Bacteriophages Enter Bacteria Using an Iron Tipped Spike

Posted on March 2, 2012  Comments (0)

Bacteria-Killing Viruses Wield an Iron Spike

Forget needles in haystacks. Try finding the tip of a needle in a virus. Scientists have long known that a group of viruses called bacteriophages have a knack for infiltrating bacteria and that some begin their attack with a protein spike. But the tip of this spike is so small that no one knew what it was made of or exactly how it worked. Now a team of researchers has found a single iron atom at the head of the spike, a discovery that suggests phages enter bacteria in a different way than surmised.

Wherever there are bacteria you will find bacteriophages; digestive tracts, contaminated water, and feces are usually a good start. These viruses begin their dirty work by drilling into the outer membrane of bacteria. Once completely through all of a bug’s defenses, the phages inject their DNA, which essentially turns the bacterium into phage-producing factories. Eventually, the microbes become filled with so many viruses that they burst, releasing a new horde of phages into the environment.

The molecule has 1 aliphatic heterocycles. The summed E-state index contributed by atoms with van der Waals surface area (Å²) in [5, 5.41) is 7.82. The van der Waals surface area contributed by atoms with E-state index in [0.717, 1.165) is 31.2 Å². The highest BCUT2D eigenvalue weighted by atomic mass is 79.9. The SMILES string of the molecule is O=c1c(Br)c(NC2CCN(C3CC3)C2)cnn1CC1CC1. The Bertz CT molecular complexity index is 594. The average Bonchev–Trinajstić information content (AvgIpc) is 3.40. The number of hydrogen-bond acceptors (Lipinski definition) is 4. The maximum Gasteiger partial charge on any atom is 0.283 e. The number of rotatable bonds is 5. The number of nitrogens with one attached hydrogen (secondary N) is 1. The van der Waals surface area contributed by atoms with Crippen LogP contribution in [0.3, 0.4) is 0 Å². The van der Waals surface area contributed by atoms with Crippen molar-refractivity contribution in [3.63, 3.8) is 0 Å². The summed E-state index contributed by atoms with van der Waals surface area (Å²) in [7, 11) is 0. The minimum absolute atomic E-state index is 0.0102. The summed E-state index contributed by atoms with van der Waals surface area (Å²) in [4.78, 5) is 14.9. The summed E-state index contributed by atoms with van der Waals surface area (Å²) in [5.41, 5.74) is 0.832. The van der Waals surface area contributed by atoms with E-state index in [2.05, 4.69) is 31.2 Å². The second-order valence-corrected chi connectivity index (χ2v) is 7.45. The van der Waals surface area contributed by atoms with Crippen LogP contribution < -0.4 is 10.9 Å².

Bacteriophages are amazing. It is so interesting to learn about amazingly creative solutions that have evolved over time. Real-life science is not easy to match with fiction that springs from our imaginations.

Related: Bacteriophages: The Most Common Life-Like Form on EarthViruses Eating BacteriaWhere Bacteria Get Their Genes

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